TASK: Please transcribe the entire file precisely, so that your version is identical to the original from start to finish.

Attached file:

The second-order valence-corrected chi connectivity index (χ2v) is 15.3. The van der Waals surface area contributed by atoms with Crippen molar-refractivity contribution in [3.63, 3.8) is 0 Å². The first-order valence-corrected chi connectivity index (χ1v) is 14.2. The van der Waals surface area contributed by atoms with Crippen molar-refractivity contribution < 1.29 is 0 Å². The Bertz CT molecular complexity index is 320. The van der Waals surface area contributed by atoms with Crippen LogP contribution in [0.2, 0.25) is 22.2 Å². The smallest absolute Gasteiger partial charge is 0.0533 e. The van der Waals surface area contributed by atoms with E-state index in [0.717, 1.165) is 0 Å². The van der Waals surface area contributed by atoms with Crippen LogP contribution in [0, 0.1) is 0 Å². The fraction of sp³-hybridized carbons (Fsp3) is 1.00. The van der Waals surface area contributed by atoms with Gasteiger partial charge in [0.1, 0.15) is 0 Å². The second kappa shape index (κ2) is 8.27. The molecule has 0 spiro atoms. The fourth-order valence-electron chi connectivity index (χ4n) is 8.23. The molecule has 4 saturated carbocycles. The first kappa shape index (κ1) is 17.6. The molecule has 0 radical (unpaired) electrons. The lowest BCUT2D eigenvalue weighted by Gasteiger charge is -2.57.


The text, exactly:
The second-order valence-corrected chi connectivity index (χ2v) is 15.3. The van der Waals surface area contributed by atoms with Crippen molar-refractivity contribution in [3.63, 3.8) is 0 Å². The first-order valence-corrected chi connectivity index (χ1v) is 14.2. The van der Waals surface area contributed by atoms with Crippen molar-refractivity contribution < 1.29 is 0 Å². The Bertz CT molecular complexity index is 320. The van der Waals surface area contributed by atoms with Crippen LogP contribution in [0.2, 0.25) is 22.2 Å². The smallest absolute Gasteiger partial charge is 0.0533 e. The van der Waals surface area contributed by atoms with E-state index in [0.717, 1.165) is 0 Å². The van der Waals surface area contributed by atoms with Crippen LogP contribution in [0, 0.1) is 0 Å². The fraction of sp³-hybridized carbons (Fsp3) is 1.00. The van der Waals surface area contributed by atoms with Gasteiger partial charge in [0.1, 0.15) is 0 Å². The second kappa shape index (κ2) is 8.27. The molecule has 0 spiro atoms. The fourth-order valence-electron chi connectivity index (χ4n) is 8.23. The molecule has 4 saturated carbocycles. The first kappa shape index (κ1) is 17.6. The molecule has 0 radical (unpaired) electrons. The lowest BCUT2D eigenvalue weighted by Gasteiger charge is -2.57.